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by Zvi Akiva Fleisher

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Ch. 21, v. 6: "V'higisho el ha'delles o el hamzuzoh" - And he shall bring him close to the door or the doorpost - He should be brought there for piercing of his earlobe because he entered a house to steal and when being punished we require "Yad ho'eidim ti'h'yeh bo borishonoh" (Dvorim 17:7). (Shitoh Lo Noda L'mi)

Ch. 21, v. 6: "V'rotza adonov es ozno bamartzei'a" - And his master shall pierce his earlobe with an awl - Why, of all his organs, is his earlobe chosen for piercing? Rabbi Yochonon ben Zakai explains that the ear that has heard at Mount Sinai "Lo signove," you shall not steal, and yet he has stolen, it should be pierced. The ear that has heard at Mount Sinai "Ki li bnei Yisroel avodim," and this means that one should not be a servant to a servant, i.e. another person who is likewise a servant of Hashem, and this person has gotten himself a human master, let that ear be pierced.

The obvious question is: Given the above two statement by Rabbi Yochonon ben Zakai should his ear not have been pierced with an awl immediately upon becoming a slave, and not six years later when he wants to continue being a slave rather than pursuing emancipation?

Ear piercing is a punishment as is being sold as a slave. Originally we only sell him as a slave because we do not administer two punishments for one wrongdoing. However, if after his six year slave tenure he wants to continue being a slave, this shows us that this was not a true punishment in his eyes. We then pierce his ear. (Mahari"t)

Ch. 21, v. 10: "Sh'eiro ch'susoh v'onosoh lo yigra" - Her sustenance her clothing her marriage relations shall he not diminish - The Rambam hilchos ishus 15:19 writes among many other matters regarding husband to wife and wife to husband behaviours that the husband shall not be melancholy.

One might think that by supplying her her needs and not speaking disrespectfully he has fulfilled his responsibilities to his wife, while his moods are his own business. The Rambam says that this is wrong. The husband is responsible to go around in a positive mood.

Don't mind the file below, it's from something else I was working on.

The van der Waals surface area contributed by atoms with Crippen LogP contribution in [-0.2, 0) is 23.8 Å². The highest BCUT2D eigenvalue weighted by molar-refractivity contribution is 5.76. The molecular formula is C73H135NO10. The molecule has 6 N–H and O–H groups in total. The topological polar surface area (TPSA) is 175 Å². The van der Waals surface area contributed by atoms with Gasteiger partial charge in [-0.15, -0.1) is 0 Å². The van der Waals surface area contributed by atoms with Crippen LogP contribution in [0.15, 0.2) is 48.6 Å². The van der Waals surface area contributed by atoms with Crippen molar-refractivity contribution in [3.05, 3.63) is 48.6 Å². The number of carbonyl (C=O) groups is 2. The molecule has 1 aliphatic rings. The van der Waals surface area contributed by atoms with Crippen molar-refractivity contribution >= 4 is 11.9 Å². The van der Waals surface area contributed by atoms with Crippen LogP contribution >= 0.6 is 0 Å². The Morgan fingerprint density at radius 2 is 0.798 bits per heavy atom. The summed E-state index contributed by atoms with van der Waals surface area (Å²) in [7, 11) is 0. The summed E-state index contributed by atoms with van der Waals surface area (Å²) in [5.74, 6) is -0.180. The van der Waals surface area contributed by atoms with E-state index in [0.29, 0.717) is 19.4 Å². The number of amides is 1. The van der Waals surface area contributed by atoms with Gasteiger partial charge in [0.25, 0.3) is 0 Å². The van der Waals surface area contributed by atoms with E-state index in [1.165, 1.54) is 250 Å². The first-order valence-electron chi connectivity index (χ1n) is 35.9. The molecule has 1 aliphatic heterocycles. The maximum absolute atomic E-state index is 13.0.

Ch. 21, v. 12: "Mose yumos" - He shall surely be put to death - The Ohr Hachaim Hakodosh explains the double expression. He who is deserving of death is put to death.

Ch. 21, v. 14: "Mei'im miz'b'chi tikochenu lomus" - From with My altar shall you take him to be put to death - If one is to be judged to be put to death or has already been judged so, even if he has run for safe harbour to the Mikdosh and has grabbed the corners of the altar, he shall be removed. This might be symbolic of one who has sinned grievously and has now turned a new leaf and presents himself as a holy person, totally connected to the Mikdosh. Nevertheless, when it comes to judgment on earth, we do not take this into consideration.

Ch. 21, v. 17: "Umka'leil oviv v'imo mose yumos" - And he who curses his father or mother shall surely be put to death - The punishment for cursing a parent is stoning (gemara Sanhedrin 66a), while for hitting it is strangulation (84b), a lighter punishment. This is because people are quick to misuse their mouths and when even a relatively small matter displeases them they anger and curse all day long. A sin that is readily transgressed deserves a stiffer punishment. (Ramban)

Ch. 21, v. 19: "V'rapo y'ra'pei" - And he should heal - This is the source for permission/responsibility to seek a doctor for healing. Sh.O. Y.D. 336:1 writes that only one who is knowledgeable may do this and also when no more proficient a person is present. Otherwise he is considered a blood-spiller.